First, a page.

A much debated question is whether old folks can accomplish a significant rating jump. Wetzell did it and this book is about his rise through the ranks to achieve his life-long ambition of becoming a master when he was over fifty years old. The general consensus of opinion in any field is if you haven't made it while you are still young then you never will. And it seems these days, in chess anyway, that if you aren’t a master by the time you are in your early teens, you will never make it. The general belief is that getting older inevitably results in an inflexible mind and an inability to absorb new material. The truth is that usually by age of fifty most of us are not incapable of learning anything, we are worn-out and just too tired from the trials of life to make any intense mental effort.
Wetzell has some interesting theories on the nature of chess skill and while it may be true that age is a serious handicap in any endeavor, he proved his point. It seems this book’s audience is the 1800-1900 player who wants to make the push to master. Interestingly enough techniques of modeling excellence of Neurolinguistic Programming (NLP) developed by Richard Bandler and John Grinder seem to suggest there are shortcuts in chess just as in any other field.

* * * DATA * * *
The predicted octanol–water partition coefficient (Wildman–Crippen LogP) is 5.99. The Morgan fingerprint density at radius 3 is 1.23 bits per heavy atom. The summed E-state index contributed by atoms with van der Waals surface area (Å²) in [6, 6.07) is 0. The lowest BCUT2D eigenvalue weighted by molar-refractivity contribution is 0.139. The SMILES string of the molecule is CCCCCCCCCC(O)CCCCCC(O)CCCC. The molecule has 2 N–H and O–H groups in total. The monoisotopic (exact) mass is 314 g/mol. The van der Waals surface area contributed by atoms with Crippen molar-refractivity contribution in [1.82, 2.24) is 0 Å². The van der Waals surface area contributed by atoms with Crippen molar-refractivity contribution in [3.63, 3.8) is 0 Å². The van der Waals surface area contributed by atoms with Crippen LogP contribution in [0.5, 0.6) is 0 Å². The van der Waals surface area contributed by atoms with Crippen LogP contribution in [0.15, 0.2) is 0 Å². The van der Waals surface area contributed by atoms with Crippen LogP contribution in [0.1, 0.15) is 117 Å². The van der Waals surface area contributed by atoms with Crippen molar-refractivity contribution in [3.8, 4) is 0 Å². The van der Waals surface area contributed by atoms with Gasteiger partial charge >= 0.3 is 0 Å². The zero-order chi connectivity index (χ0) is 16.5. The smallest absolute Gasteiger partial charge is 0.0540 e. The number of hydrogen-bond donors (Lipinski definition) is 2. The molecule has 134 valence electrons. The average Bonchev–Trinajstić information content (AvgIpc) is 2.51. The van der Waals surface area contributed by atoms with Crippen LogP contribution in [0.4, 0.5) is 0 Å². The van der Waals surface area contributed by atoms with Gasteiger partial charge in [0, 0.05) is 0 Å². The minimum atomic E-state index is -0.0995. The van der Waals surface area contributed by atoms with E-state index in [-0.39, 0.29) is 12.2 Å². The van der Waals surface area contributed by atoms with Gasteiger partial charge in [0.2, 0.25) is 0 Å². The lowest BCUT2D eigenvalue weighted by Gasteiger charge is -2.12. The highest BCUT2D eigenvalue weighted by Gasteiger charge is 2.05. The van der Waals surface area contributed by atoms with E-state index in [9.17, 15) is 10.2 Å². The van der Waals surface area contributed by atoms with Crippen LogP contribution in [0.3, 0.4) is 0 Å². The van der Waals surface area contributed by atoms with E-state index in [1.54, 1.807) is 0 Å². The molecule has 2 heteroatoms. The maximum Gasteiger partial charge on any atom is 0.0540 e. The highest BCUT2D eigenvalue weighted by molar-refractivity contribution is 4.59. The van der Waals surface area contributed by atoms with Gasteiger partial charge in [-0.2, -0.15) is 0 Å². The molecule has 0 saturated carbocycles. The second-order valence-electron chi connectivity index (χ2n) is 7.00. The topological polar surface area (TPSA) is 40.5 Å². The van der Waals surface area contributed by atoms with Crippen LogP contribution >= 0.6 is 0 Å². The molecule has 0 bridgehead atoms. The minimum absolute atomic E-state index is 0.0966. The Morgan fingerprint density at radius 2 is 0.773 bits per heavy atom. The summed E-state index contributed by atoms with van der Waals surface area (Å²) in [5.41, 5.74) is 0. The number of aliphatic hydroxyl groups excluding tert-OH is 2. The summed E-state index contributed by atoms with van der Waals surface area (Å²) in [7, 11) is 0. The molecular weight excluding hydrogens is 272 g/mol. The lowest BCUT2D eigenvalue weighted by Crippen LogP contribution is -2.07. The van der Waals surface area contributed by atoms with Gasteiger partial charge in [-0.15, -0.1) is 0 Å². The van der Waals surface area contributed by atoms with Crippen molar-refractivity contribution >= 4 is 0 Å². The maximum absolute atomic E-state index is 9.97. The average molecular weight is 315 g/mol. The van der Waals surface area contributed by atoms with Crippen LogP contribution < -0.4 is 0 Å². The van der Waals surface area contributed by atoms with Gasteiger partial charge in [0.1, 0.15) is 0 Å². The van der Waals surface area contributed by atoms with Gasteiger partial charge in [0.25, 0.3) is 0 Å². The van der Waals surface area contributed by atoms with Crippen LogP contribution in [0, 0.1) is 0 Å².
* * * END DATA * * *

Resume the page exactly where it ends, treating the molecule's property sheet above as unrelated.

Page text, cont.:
Wetzell devotes a lot of time expounding his theory on the components of chess ability. He discusses things like the ability to visualize future positions in your mind, move selection and one’s attitude and he offers detailed methods of improving each factor. He does offer some rather bizarre advice at times though: If you get in time trouble one of his suggestions is to ‘fine’ yourself by tearing up money!
Probably one of the most useful suggestions is to create index cards or flash cards to reinforce certain points, to learn openings and help you improve your mental images. Since the book was written this idea is made much easier with the use of computers and chess programs. A major part of his program is to study your own games by creating exercises, puzzles and positions like ‘What's the Best Move' then make flashcards with mnemonic phrases to convert concepts into a "durable image." Wetzell also points out some good suggestions including the need for physical fitness.
Wetzell is very systematic in his approach and he shows how to identify bad thinking habits and how to eradicate them.
Personally, I’m not much into actually studying chess these days, being content just to play for fun, but if you want to reach the master level, Wetzell’s approach seems to have some merit. After all, it did work for him, so what’s to lose?!